Articles tagged with: Leadership

Responsibility and Leadership: Eisenhower and Montgomery

No one is perfect and with the hindsight of history, it is a simple matter to question a commander’s battlefield decision or a president’s strategic direction. Given the unmistakable reality of human imperfection, some of history’s greatest figures can be defined by how they accepted their own imperfections and failures. Specifically, comparing Field Marshall Bernard Montgomery’s and General Dwight Eisenhower’s comments regarding some of their greatest battles, two very different pictures of these two leaders emerge with respect to responsibility.

The Weight of George H.W. Bush’s War Decision

President Bush in Saudi Arabia

President Bush in Saudi Arabia

In most instances, the personal deliberations of presidents making the decision to send Americans to war are outside public knowledge. While there may be public speeches outlining the case for war, those public deliberations can differ widely from the president’s personal deliberations.

Through a series of diary entries and letters to family, however, the internal deliberations of President George H. W. Bush in the lead up to the first Gulf War can be explored. Not only do these documents illustrate the difficult decision Bush faced, they demonstrate a keen sense of humanity.

Lincoln and the Lure of Dictatorship

George Washington reviews troops during the Whiskey Rebellion.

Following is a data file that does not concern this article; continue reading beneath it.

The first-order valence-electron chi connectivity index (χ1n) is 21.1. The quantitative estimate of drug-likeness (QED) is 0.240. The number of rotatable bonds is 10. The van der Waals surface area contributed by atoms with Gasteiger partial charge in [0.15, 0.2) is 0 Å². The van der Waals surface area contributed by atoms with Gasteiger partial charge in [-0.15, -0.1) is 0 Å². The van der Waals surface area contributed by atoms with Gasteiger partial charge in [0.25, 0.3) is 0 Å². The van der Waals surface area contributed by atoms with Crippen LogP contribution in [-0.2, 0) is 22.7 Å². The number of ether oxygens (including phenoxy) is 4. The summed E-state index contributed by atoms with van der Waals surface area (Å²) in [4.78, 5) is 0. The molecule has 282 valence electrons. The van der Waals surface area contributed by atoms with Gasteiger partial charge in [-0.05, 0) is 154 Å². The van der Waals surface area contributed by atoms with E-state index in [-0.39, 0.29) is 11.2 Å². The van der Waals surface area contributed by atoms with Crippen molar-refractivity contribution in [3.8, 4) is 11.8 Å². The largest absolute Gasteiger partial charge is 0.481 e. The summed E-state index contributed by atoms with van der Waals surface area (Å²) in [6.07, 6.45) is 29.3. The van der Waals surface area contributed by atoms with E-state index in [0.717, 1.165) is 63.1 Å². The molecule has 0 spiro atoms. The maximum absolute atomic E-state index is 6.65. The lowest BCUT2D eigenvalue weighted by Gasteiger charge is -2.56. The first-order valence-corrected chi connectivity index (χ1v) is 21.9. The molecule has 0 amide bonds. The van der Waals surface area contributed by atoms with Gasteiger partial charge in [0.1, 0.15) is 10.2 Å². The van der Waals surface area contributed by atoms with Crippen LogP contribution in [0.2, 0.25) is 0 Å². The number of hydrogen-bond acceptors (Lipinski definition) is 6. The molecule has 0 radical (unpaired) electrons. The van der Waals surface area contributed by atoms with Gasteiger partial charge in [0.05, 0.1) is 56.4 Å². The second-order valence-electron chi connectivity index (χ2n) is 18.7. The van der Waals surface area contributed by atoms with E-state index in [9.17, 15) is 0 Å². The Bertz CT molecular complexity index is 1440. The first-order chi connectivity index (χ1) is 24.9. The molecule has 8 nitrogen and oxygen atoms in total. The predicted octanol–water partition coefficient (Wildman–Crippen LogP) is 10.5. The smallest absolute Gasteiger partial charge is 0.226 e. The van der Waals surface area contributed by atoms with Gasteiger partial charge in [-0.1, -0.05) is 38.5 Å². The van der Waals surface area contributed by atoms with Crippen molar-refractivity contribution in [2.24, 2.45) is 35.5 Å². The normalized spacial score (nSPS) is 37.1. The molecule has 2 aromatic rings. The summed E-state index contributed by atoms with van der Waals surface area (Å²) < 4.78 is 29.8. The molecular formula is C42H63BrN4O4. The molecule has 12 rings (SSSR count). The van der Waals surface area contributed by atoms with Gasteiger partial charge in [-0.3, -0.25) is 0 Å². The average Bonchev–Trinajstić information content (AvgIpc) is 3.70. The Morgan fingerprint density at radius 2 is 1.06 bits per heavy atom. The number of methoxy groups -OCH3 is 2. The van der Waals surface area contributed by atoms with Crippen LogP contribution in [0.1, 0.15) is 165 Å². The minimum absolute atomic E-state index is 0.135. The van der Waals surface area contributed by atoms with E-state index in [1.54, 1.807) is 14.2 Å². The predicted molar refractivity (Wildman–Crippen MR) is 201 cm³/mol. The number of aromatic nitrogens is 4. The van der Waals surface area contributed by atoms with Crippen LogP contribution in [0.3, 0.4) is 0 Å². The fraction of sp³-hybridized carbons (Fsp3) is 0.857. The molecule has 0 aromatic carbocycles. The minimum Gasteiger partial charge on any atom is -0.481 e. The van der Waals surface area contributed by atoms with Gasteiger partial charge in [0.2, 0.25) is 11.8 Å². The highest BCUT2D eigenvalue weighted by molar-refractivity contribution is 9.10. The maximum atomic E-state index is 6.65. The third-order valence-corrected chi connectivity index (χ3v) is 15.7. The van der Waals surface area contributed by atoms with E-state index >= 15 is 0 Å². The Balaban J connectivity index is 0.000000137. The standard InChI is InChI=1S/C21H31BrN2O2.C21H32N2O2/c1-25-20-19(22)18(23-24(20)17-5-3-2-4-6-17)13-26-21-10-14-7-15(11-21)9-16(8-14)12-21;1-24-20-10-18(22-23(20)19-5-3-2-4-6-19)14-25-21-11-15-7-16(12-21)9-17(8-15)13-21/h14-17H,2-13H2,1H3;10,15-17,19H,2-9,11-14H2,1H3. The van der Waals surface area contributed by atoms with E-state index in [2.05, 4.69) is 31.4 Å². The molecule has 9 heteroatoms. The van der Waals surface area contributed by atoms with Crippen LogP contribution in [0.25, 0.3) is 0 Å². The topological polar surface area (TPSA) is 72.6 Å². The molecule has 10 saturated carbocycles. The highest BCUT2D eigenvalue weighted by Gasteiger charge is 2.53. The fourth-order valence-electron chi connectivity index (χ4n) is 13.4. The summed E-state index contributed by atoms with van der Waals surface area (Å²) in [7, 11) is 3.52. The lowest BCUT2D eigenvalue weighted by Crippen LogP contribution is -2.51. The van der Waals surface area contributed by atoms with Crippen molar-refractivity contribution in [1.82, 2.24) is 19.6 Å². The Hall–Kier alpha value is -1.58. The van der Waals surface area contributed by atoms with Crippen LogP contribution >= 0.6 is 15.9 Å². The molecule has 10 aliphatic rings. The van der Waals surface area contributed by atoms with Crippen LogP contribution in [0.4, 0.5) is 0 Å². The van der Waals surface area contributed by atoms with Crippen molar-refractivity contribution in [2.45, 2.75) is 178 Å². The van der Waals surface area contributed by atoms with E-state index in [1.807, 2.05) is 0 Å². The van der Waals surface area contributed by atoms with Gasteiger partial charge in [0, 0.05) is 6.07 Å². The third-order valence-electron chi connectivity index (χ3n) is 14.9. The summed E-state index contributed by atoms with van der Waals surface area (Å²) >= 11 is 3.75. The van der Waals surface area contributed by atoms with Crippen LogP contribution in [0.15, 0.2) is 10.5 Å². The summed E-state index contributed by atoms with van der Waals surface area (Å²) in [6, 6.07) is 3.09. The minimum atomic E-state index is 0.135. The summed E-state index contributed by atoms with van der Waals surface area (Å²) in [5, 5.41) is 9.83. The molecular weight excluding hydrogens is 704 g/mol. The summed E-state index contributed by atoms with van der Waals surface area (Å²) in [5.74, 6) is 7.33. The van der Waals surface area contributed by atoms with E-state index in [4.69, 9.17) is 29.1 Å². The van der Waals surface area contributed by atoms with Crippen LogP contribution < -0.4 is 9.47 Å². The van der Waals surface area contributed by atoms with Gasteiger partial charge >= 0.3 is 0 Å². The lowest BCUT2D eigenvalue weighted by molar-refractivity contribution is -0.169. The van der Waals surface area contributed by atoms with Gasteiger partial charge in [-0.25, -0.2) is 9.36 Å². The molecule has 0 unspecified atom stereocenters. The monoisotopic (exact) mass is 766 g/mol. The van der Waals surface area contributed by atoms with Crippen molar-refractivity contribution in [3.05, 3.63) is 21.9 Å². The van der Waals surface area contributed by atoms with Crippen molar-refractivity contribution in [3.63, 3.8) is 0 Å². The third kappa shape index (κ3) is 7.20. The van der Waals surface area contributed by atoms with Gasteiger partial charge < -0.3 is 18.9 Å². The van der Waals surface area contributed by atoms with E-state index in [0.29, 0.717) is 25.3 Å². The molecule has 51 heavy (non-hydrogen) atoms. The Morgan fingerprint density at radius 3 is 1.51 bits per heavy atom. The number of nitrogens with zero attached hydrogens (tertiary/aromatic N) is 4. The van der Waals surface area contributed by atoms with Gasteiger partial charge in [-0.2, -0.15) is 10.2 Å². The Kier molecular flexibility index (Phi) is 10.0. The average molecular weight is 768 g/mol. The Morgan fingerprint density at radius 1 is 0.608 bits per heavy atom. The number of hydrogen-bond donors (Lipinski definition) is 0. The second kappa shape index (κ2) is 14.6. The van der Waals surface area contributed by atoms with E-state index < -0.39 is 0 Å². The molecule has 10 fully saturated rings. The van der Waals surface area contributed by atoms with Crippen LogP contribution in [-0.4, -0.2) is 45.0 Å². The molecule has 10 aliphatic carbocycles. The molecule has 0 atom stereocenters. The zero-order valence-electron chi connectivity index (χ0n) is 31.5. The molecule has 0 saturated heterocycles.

George Washington reviews troops during the Whiskey Rebellion.

In the nearly 226 years since the United States Constitution was ratified, America has weathered numerous storms. From the Whiskey Rebellion to September 11, crisis after crisis has been addressed. While the powers of each of the various governmental branches have fluctuated based on the demands of the situation at hand, one reality has remained constant: true dictatorial powers have never been assumed.

This is not to say, however, that such power grabs have not been suggested.

William Clark’s Promotion

One of the many amazing aspects of Meriwether Lewis and William Clark’s journey across the continental United States is their shared command of the Corps of Discovery. On this topic, Stephen Ambrose noted that “[d]ivided command almost never works and is the bane of all military men, to whom the sanctity of the chain of command is basic and the idea of two disagreeing commanders in a critical situation is anathema.”

General Lee’s Leadership Lesson

A century and a half ago, nearly 200,000 men stood before each other with arms ready atcivil-war-gettysburg-lees-map-l Gettysburg, Pennsylvania. Over the next three days, one of the bloodiest battles of the Civil War would unfold south of the city as Little Round Top and Pickett’s Charge became immortalized in American history. By the end of the battle, Confederate General Robert E. Lee’s Army of Norther Virginia retreated south while nearly 8,000 men lay dead on the fields of battle.

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